I am sometimes accused of failing to understand Keynesian economics. The arguments usually follow a few themes.
Some argue we all would be better off if everybody received higher wages, except perhaps the 1 percent. A variation of this is that private-sector workers deserve the wages and benefits found in the public sector.
I’d hate to see us design economic policy based on what we would like rather than what would work. Keynes and I would agree that it would be wonderful if every worker in this country earned more. Let’s imagine we passed a law that everybody must be given a living wage. We would find almost immediately that the price level would rise by the same amount as the average wage increase, unless there was a commensurate increase in productivity and output.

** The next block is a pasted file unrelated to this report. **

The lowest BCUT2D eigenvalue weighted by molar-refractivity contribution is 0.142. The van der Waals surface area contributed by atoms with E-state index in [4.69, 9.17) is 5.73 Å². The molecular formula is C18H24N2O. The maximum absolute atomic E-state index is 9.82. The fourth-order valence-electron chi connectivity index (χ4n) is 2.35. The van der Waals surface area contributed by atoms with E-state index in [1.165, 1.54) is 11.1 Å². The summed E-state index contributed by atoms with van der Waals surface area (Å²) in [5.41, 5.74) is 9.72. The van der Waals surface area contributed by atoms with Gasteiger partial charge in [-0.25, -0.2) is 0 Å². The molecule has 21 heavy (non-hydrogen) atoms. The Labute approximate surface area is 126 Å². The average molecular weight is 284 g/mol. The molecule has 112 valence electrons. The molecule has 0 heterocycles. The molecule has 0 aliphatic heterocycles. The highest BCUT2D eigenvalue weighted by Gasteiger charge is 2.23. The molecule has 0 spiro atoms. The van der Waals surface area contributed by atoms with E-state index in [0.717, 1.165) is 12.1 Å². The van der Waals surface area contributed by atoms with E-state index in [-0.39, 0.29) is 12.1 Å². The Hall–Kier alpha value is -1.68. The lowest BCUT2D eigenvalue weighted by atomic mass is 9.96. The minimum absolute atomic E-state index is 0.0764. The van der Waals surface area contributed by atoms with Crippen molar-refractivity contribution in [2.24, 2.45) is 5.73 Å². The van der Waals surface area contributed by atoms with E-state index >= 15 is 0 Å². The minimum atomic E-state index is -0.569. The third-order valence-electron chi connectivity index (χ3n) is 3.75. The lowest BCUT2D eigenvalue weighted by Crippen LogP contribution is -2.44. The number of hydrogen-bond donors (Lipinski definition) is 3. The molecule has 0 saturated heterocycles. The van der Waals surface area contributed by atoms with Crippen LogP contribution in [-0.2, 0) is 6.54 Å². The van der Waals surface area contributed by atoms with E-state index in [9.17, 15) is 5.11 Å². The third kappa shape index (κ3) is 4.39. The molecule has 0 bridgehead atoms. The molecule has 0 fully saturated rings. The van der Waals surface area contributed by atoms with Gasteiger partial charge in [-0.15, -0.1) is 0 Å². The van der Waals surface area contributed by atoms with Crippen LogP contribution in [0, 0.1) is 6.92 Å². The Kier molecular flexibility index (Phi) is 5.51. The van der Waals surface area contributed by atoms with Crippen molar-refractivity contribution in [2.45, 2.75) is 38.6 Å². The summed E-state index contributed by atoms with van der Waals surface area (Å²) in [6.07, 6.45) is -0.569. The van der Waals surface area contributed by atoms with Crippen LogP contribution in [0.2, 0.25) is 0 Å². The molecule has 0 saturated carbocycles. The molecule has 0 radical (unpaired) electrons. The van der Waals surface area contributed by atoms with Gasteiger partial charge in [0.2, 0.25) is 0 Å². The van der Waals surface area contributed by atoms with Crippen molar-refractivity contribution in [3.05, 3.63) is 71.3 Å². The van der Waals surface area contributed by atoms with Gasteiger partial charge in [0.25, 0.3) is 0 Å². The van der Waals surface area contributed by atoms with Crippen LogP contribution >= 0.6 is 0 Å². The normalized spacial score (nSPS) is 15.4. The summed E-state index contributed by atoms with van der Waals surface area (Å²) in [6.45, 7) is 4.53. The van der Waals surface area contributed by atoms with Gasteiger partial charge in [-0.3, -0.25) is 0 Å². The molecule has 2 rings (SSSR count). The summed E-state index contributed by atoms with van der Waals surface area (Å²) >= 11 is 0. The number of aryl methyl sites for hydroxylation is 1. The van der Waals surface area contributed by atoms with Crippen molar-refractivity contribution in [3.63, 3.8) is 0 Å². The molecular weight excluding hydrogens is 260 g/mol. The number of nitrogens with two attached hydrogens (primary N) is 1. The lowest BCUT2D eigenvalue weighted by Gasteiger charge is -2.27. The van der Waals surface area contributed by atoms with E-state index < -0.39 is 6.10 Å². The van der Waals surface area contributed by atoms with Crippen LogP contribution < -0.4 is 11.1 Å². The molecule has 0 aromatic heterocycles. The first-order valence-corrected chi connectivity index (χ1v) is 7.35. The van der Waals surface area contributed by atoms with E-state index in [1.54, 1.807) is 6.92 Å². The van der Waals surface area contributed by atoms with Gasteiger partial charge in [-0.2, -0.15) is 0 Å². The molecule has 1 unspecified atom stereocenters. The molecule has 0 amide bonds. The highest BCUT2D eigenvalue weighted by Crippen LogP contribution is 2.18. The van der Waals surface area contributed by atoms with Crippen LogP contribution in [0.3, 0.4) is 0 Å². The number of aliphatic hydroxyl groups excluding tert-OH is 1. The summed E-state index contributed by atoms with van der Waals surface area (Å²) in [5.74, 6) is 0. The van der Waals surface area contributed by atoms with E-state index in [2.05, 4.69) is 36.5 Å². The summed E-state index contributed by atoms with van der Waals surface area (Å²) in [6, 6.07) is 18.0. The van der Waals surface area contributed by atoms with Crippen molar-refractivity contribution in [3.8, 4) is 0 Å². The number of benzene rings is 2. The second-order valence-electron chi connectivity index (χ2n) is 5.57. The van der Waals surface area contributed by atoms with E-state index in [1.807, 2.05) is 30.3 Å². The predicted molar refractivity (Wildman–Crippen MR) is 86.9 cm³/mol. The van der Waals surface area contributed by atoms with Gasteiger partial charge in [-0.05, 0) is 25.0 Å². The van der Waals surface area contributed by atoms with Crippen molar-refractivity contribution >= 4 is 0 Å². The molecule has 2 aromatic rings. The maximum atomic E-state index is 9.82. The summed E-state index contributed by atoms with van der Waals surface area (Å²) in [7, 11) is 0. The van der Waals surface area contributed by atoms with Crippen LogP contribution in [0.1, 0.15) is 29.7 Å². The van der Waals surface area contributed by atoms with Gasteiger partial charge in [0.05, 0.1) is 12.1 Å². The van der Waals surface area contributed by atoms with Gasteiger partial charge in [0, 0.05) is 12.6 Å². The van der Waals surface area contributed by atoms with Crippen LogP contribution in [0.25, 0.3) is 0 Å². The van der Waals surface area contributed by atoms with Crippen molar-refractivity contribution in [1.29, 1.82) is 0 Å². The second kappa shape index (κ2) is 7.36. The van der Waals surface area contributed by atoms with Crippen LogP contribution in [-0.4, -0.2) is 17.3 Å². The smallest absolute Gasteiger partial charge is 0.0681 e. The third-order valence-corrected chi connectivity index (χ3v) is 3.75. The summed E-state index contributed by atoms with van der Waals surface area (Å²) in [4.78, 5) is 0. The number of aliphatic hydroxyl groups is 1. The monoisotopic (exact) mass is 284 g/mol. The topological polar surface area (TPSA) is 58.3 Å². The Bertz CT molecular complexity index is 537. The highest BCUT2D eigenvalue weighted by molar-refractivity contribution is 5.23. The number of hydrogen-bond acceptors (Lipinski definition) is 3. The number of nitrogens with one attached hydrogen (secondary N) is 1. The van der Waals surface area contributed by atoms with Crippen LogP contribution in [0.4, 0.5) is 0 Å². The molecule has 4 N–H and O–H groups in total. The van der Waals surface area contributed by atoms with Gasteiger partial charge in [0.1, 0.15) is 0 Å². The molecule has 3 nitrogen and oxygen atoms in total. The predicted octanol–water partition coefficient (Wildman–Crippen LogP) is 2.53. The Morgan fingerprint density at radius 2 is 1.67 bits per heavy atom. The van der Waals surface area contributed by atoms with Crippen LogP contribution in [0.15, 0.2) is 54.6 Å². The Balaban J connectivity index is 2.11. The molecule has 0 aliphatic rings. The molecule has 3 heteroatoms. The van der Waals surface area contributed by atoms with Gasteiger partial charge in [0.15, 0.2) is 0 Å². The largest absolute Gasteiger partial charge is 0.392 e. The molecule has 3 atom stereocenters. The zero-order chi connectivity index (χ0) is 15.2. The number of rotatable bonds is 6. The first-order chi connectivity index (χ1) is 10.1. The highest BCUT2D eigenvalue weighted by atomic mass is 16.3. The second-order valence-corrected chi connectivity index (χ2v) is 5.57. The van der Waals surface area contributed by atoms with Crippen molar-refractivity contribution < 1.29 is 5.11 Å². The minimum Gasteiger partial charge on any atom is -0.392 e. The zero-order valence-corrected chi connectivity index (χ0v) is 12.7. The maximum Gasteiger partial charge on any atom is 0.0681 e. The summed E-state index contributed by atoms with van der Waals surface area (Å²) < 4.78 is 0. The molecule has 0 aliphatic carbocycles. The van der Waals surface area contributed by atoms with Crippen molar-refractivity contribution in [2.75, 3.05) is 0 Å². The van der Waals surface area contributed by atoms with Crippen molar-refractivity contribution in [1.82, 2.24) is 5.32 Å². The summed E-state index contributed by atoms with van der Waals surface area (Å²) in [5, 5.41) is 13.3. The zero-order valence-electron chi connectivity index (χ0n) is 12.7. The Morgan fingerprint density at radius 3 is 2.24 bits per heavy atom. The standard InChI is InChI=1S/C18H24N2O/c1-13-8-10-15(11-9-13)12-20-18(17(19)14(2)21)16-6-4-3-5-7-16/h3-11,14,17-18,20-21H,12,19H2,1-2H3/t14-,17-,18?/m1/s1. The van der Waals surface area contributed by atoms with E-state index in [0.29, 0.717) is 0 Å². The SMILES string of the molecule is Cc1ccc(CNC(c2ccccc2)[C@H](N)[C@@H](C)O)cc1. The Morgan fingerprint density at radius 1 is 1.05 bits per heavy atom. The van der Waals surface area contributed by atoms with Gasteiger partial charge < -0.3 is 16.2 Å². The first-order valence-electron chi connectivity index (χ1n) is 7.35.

In other words, real wage growth occurs only if output grows at the same time. Otherwise, wage growth is nominal and inflationary. Demands for higher wages all are noble, but the policy is not.
Any mention of government workers, of which I am one, invariably invokes responses. Some assert that government salaries are not higher than private-sector salaries. They are correct. A recent analysis of Census Bureau data showed that government wages are only 1 percent higher than private-sector wages. However, the same study showed that government wages and benefits combined are 20 percent higher than private-sector packages.
Critics then retort that this is an unfair comparison. They claim government workers are more educated and skilled than their private-sector counterparts. That proposition is difficult to prove, given private-sector employees often receive significant job-specific in-house education or skills enhancement that may not earn a college degree but is nonetheless valuable.
Comparisons of public- and private-sector job productivity are difficult. We can easily measure private-sector job productivity per worker because their output is sold in a market. It is much more difficult to keep score of the productivity of government workers.